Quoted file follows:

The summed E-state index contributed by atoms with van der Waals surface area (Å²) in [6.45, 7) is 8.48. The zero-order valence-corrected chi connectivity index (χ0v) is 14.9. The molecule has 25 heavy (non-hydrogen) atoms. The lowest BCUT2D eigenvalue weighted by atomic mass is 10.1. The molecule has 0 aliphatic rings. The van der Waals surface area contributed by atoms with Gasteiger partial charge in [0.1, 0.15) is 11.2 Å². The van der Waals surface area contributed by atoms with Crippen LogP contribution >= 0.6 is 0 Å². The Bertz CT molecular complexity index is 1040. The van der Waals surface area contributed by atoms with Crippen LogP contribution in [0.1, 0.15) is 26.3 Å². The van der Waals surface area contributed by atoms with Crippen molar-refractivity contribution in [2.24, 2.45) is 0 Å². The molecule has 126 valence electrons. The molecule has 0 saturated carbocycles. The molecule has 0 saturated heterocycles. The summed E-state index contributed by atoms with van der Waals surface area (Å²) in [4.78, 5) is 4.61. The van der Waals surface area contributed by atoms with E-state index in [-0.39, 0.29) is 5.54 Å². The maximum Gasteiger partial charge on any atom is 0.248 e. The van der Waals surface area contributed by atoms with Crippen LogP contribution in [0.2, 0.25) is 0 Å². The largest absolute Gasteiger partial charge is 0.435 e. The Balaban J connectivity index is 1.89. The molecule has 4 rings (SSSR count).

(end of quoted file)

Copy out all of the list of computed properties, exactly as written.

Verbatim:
The summed E-state index contributed by atoms with van der Waals surface area (Å²) in [6.45, 7) is 8.48. The zero-order valence-corrected chi connectivity index (χ0v) is 14.9. The molecule has 25 heavy (non-hydrogen) atoms. The lowest BCUT2D eigenvalue weighted by atomic mass is 10.1. The molecule has 0 aliphatic rings. The van der Waals surface area contributed by atoms with Gasteiger partial charge in [0.1, 0.15) is 11.2 Å². The van der Waals surface area contributed by atoms with Crippen LogP contribution >= 0.6 is 0 Å². The Bertz CT molecular complexity index is 1040. The van der Waals surface area contributed by atoms with Crippen LogP contribution in [0.1, 0.15) is 26.3 Å². The van der Waals surface area contributed by atoms with Crippen molar-refractivity contribution in [2.24, 2.45) is 0 Å². The molecule has 126 valence electrons. The molecule has 0 saturated carbocycles. The molecule has 0 saturated heterocycles. The summed E-state index contributed by atoms with van der Waals surface area (Å²) in [4.78, 5) is 4.61. The van der Waals surface area contributed by atoms with E-state index in [-0.39, 0.29) is 5.54 Å². The maximum Gasteiger partial charge on any atom is 0.248 e. The van der Waals surface area contributed by atoms with Crippen LogP contribution in [0.2, 0.25) is 0 Å². The largest absolute Gasteiger partial charge is 0.435 e. The Balaban J connectivity index is 1.89. The molecule has 4 rings (SSSR count).